Throughout the course of one's life, an individual is likely to encounter a variety of unfair actions and injustices. In cases where these types of actions, comments or behaviors occur in a work environment, an employee may consider filing a formal complaint and even taking legal action. This is particularly true when discussing alleged acts of workplace sexual harassment. However, barring hard evidence, the feat of proving a sexual harassment case puts a heavy burden on the victim.
Recently a sexual harassment lawsuit involving claims that a Yahoo executive coerced a subordinate employee into a sexual relationship, gained national media attention. According to the lawsuit, the female executive is accused of abusing her position of power when she allegedly threatened to fire a female subordinate if she refused the executive sex.
The above-referenced case deals with serious accusations that definitely meet the legal standards of a sexual harassment case. However, both Yahoo and the executive defendant refute the claims and assert the employee fabricated the entire story. In response, the female executive has even filed a counter lawsuit against the former employee. Unless evidence like a text message, email or photograph surfaces and helps confirm the employee's claims, this case will be very difficult to prove.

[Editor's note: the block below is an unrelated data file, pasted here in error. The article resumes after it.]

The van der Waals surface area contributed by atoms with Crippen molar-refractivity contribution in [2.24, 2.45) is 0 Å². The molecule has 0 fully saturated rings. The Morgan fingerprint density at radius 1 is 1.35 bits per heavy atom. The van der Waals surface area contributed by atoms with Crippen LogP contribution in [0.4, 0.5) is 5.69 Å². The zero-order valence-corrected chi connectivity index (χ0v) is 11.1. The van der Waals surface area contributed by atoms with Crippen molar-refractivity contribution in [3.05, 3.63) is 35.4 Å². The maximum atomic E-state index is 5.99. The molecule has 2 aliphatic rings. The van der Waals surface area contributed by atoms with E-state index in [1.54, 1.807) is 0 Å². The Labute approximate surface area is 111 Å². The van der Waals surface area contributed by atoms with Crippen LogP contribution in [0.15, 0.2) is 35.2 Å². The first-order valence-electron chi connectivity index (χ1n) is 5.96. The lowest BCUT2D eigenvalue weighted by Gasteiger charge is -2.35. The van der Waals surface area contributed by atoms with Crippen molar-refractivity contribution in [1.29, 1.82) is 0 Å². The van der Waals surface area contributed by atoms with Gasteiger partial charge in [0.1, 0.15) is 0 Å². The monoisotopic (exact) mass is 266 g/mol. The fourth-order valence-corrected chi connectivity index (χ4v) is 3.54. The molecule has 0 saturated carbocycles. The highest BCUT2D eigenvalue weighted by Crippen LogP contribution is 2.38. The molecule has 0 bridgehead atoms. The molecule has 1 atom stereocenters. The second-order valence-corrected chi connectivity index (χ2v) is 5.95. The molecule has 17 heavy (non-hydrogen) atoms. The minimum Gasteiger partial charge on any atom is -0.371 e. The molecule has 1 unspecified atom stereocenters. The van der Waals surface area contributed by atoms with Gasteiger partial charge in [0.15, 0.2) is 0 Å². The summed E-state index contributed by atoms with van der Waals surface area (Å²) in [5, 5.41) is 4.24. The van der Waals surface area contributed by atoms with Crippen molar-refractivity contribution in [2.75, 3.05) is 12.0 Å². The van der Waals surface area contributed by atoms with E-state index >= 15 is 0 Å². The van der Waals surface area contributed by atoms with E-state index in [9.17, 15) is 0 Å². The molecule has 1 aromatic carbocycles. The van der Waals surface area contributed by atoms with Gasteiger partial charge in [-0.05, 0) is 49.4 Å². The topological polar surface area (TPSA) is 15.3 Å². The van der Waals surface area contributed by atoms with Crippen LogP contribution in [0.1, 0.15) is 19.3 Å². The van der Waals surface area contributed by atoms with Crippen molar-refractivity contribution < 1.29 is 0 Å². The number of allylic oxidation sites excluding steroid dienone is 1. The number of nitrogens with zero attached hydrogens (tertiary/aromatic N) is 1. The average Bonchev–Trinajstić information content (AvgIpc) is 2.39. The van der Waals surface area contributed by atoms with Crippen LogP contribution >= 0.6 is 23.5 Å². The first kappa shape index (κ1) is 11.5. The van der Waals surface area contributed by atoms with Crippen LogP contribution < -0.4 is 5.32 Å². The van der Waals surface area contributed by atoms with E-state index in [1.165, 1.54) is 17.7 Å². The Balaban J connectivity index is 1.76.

In many other cases, employees who may believe they have been the victim of sexual harassment or discrimination are faced with a hostile workplace situation. While an employee may report co-workers who use inappropriate language or make sexually-suggestive comments, these actions alone may not be enough to constitute a lawsuit.
In cases where an employee believes they have been the target of sexual harassment in the workplace, it's wise to consult with an attorney who handles employment law cases. An attorney can answer questions, provide advice and, when appropriate, assist in pursuing legal action.
Source: CNN.com, "What makes sex harassment cases tough to win," Danny Cevallos, July 19, 2014